The guests talked about all the projects they have going on, and were keen to thank people in the UK, who have supported them with donations and financial contributions.

Andriy said: “In Ukraine, everyone knows and feels that the UK is helping us. This support is amazing and without you (UK) we could not be where we are.”

Madeline, who was born in Oakland, California and moved to the UK when she was 9, has been working in the humanitarian aid sector since she was 17, in countries such as Syria, Greece and Sierra Leone.

“I had seen firsthand the deeply negative impact that groups like Wagner – a private hire army from Russia – were having on communities across the world,” she said. “Particularly rural, poorer communities and how incorrect much of the Western reporting was on the situation.

“When I saw the invasion of Ukraine, I recognised that they were trying to do something similar there and wanted to find a way to help.”

girl stands in warehouse

When the project in Sierra Leone ended, Madeline (pictured above) got in contact with the STAY SAFE UA team via David, who she had worked with before.

“The rest is history,” she said.

Madeline manages the program development and pitches operational planning and project management.

This involves everything from dealing with customs paperwork to delivering a 40kW generator to an orphanage.

She said: “I love how varied my job is and have learnt things I would never have imagined I would need to learn.

“Everyday life in Lviv can be very ‘normal’. People try as best they can to live a regular life, you have to in these situations.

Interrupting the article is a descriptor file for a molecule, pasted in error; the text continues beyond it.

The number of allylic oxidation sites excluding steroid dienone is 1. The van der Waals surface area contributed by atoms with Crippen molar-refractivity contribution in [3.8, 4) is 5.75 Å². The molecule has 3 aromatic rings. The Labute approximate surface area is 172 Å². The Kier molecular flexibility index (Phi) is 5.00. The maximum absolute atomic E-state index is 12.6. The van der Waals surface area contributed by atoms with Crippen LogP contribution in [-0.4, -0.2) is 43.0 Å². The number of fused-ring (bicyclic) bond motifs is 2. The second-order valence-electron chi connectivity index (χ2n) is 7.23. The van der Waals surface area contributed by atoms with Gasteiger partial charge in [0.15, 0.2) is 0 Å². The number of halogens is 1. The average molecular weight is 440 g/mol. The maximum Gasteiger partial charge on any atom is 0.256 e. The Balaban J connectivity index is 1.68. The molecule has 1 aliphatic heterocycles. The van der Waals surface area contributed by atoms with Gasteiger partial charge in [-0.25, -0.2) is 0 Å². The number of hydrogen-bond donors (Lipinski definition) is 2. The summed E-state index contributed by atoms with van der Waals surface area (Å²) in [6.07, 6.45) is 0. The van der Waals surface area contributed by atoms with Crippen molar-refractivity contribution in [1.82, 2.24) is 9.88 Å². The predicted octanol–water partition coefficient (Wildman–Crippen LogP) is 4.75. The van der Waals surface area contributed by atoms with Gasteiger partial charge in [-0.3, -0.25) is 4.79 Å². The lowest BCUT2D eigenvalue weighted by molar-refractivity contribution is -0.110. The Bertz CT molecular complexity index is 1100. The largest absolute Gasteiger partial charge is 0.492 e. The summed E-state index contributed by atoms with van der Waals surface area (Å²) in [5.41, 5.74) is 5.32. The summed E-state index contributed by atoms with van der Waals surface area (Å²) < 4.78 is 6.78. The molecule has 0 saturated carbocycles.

“However, there is a constant undercurrent of pain and a reminder of the war. There are soldiers walking around in uniforms, more and more amputees, the occasional missile attack on Lviv, and, at night, military equipment being transported from Poland to Eastern Ukraine.

“When you live with this every day it becomes your new reality.

“It stands out for me when I go back to the UK or speak to friends and family, where life is so different.

“Here, life is so busy and you're surrounded by it all the time, you don't have time to think about the reality of war or the huge suffering of millions of people.”

* Advice and support for staff and students impacted by the war in Ukraine, or any other conflict, can be found here

* The University does not support unauthorised travel to Ukraine. Anybody considering visiting Ukraine for any reason should first consult the Foreign and Commonwealth Office website for travel advice.

Notes for editors

Press release reference number: 23/193